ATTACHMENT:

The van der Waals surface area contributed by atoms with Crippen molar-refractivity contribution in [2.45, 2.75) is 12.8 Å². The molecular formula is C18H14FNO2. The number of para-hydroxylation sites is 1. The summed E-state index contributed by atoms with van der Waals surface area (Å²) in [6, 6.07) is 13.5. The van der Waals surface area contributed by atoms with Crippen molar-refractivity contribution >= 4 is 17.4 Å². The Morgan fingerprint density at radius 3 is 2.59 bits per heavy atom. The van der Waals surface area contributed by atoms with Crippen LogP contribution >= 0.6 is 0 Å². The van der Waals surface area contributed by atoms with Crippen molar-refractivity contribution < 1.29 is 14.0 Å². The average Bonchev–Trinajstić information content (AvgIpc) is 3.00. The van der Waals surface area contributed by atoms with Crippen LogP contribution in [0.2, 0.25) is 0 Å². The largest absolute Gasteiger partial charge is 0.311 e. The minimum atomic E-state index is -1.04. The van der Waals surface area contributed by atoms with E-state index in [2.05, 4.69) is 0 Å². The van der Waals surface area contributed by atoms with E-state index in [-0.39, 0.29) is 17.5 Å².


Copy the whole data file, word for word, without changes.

The van der Waals surface area contributed by atoms with Crippen molar-refractivity contribution in [2.45, 2.75) is 12.8 Å². The molecular formula is C18H14FNO2. The number of para-hydroxylation sites is 1. The summed E-state index contributed by atoms with van der Waals surface area (Å²) in [6, 6.07) is 13.5. The van der Waals surface area contributed by atoms with Crippen molar-refractivity contribution >= 4 is 17.4 Å². The Morgan fingerprint density at radius 3 is 2.59 bits per heavy atom. The van der Waals surface area contributed by atoms with Crippen LogP contribution >= 0.6 is 0 Å². The van der Waals surface area contributed by atoms with Crippen molar-refractivity contribution < 1.29 is 14.0 Å². The average Bonchev–Trinajstić information content (AvgIpc) is 3.00. The van der Waals surface area contributed by atoms with Crippen LogP contribution in [0.2, 0.25) is 0 Å². The largest absolute Gasteiger partial charge is 0.311 e. The minimum atomic E-state index is -1.04. The van der Waals surface area contributed by atoms with E-state index in [2.05, 4.69) is 0 Å². The van der Waals surface area contributed by atoms with E-state index in [-0.39, 0.29) is 17.5 Å².